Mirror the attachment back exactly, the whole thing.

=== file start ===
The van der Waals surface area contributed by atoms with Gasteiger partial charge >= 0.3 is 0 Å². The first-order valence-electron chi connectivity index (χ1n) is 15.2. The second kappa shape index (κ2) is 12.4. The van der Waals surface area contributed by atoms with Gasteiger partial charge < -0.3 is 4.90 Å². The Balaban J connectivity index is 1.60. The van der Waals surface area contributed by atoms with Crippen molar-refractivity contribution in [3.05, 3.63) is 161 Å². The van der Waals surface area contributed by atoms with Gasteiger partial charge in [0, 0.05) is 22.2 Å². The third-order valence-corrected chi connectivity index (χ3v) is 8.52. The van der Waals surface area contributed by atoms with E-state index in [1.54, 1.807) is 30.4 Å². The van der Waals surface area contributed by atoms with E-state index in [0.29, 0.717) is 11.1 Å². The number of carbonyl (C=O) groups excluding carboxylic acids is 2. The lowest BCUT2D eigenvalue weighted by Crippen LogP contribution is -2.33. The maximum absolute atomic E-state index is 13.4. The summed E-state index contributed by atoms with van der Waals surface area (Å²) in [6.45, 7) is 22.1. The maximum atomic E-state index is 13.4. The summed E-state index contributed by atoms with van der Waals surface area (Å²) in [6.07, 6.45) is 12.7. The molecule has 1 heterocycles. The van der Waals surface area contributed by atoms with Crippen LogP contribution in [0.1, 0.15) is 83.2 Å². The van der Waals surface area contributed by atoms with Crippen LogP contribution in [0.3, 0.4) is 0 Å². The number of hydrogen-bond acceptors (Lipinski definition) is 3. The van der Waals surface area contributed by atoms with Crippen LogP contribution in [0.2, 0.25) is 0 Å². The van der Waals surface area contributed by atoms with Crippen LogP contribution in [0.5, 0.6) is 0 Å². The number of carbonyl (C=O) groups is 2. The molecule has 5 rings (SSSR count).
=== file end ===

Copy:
The van der Waals surface area contributed by atoms with Gasteiger partial charge >= 0.3 is 0 Å². The first-order valence-electron chi connectivity index (χ1n) is 15.2. The second kappa shape index (κ2) is 12.4. The van der Waals surface area contributed by atoms with Gasteiger partial charge < -0.3 is 4.90 Å². The Balaban J connectivity index is 1.60. The van der Waals surface area contributed by atoms with Crippen molar-refractivity contribution in [3.05, 3.63) is 161 Å². The van der Waals surface area contributed by atoms with Gasteiger partial charge in [0, 0.05) is 22.2 Å². The third-order valence-corrected chi connectivity index (χ3v) is 8.52. The van der Waals surface area contributed by atoms with E-state index in [1.54, 1.807) is 30.4 Å². The van der Waals surface area contributed by atoms with E-state index in [0.29, 0.717) is 11.1 Å². The number of carbonyl (C=O) groups excluding carboxylic acids is 2. The lowest BCUT2D eigenvalue weighted by Crippen LogP contribution is -2.33. The maximum absolute atomic E-state index is 13.4. The summed E-state index contributed by atoms with van der Waals surface area (Å²) in [6.45, 7) is 22.1. The maximum atomic E-state index is 13.4. The summed E-state index contributed by atoms with van der Waals surface area (Å²) in [6.07, 6.45) is 12.7. The molecule has 1 heterocycles. The van der Waals surface area contributed by atoms with Crippen LogP contribution in [0.1, 0.15) is 83.2 Å². The van der Waals surface area contributed by atoms with Crippen LogP contribution in [0.3, 0.4) is 0 Å². The number of hydrogen-bond acceptors (Lipinski definition) is 3. The van der Waals surface area contributed by atoms with Crippen LogP contribution in [0.2, 0.25) is 0 Å². The van der Waals surface area contributed by atoms with Crippen LogP contribution in [0.5, 0.6) is 0 Å². The number of carbonyl (C=O) groups is 2. The molecule has 5 rings (SSSR count).